caesar, julius, character in lucan Joseph, Thunder and Lament: Lucan on the Beginnings and Ends of Epic (2022) 255
caesar, julius Lehoux et al., Lucretius: Poetry, Philosophy, Science (2013) 280
cornelia Joseph, Thunder and Lament: Lucan on the Beginnings and Ends of Epic (2022) 205, 254
cornelia metella Mowat, Engendering the Future: Divination and the Construction of Gender in the Late Roman Republic (2021) 154
dreams Lehoux et al., Lucretius: Poetry, Philosophy, Science (2013) 280, 281; Shannon-Henderson, Power Play in Latin Love Elegy and its Multiple Forms of Continuity in Ovid’s (2019) 90
expiation Shannon-Henderson, Power Play in Latin Love Elegy and its Multiple Forms of Continuity in Ovid’s (2019) 90
fear Shannon-Henderson, Power Play in Latin Love Elegy and its Multiple Forms of Continuity in Ovid’s (2019) 90
fortuna (fortune) Mowat, Engendering the Future: Divination and the Construction of Gender in the Late Roman Republic (2021) 154
germanicus Shannon-Henderson, Power Play in Latin Love Elegy and its Multiple Forms of Continuity in Ovid’s (2019) 90
germans, campaigns in Shannon-Henderson, Power Play in Latin Love Elegy and its Multiple Forms of Continuity in Ovid’s (2019) 90
ghosts Lehoux et al., Lucretius: Poetry, Philosophy, Science (2013) 280
homer, lucans use of Joseph, Thunder and Lament: Lucan on the Beginnings and Ends of Epic (2022) 254, 255
homer, model / anti-model for lucan Joseph, Thunder and Lament: Lucan on the Beginnings and Ends of Epic (2022) 204, 205, 254, 255
julia (wife of pompey) Mowat, Engendering the Future: Divination and the Construction of Gender in the Late Roman Republic (2021) 154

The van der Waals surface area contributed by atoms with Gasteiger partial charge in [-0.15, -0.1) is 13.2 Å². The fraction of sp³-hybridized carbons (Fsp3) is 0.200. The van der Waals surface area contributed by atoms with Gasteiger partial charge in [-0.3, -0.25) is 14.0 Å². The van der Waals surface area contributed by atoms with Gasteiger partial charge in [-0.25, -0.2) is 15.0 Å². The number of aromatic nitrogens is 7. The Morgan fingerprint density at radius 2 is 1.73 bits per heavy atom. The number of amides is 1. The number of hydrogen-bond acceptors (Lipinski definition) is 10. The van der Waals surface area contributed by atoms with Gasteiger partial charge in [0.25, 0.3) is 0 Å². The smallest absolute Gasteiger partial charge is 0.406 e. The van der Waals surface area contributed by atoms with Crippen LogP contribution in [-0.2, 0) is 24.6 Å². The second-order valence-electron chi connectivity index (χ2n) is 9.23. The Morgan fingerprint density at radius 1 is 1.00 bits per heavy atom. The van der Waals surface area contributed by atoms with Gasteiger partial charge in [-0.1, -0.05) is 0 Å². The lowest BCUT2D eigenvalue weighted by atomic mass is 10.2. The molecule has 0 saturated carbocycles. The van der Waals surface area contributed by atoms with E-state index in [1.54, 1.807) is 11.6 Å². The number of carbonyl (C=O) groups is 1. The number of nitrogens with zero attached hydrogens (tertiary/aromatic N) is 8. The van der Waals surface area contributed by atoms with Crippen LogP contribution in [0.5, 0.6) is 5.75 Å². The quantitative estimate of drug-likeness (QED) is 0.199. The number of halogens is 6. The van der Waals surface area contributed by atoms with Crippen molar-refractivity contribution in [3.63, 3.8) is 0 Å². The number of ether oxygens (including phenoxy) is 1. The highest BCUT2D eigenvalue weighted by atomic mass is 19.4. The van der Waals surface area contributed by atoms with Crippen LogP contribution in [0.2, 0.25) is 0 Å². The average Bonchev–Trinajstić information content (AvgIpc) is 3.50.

julius caesar, gaius Mowat, Engendering the Future: Divination and the Construction of Gender in the Late Roman Republic (2021) 154
landscapes Shannon-Henderson, Power Play in Latin Love Elegy and its Multiple Forms of Continuity in Ovid’s (2019) 90
narrator Joseph, Thunder and Lament: Lucan on the Beginnings and Ends of Epic (2022) 205
nostos, as master-trope explored by lucan Joseph, Thunder and Lament: Lucan on the Beginnings and Ends of Epic (2022) 204, 205
odysseus Joseph, Thunder and Lament: Lucan on the Beginnings and Ends of Epic (2022) 204, 205
oneiromancy Mowat, Engendering the Future: Divination and the Construction of Gender in the Late Roman Republic (2021) 154
patria Mowat, Engendering the Future: Divination and the Construction of Gender in the Late Roman Republic (2021) 154
patroclus Joseph, Thunder and Lament: Lucan on the Beginnings and Ends of Epic (2022) 255
personifications Lehoux et al., Lucretius: Poetry, Philosophy, Science (2013) 280
pharsalia, name of the poem Joseph, Thunder and Lament: Lucan on the Beginnings and Ends of Epic (2022) 255
pompeius magnus, gnaeus (pompey) Mowat, Engendering the Future: Divination and the Construction of Gender in the Late Roman Republic (2021) 154
pompey, as anti-odyssean Joseph, Thunder and Lament: Lucan on the Beginnings and Ends of Epic (2022) 204, 205
rome/roman Lehoux et al., Lucretius: Poetry, Philosophy, Science (2013) 280, 281
seneca the younger Lehoux et al., Lucretius: Poetry, Philosophy, Science (2013) 281
sight/vision Lehoux et al., Lucretius: Poetry, Philosophy, Science (2013) 281
stoicism Mowat, Engendering the Future: Divination and the Construction of Gender in the Late Roman Republic (2021) 154
ultio' Shannon-Henderson, Power Play in Latin Love Elegy and its Multiple Forms of Continuity in Ovid’s (2019) 90
underworld Lehoux et al., Lucretius: Poetry, Philosophy, Science (2013) 280, 281
varus Shannon-Henderson, Power Play in Latin Love Elegy and its Multiple Forms of Continuity in Ovid’s (2019) 90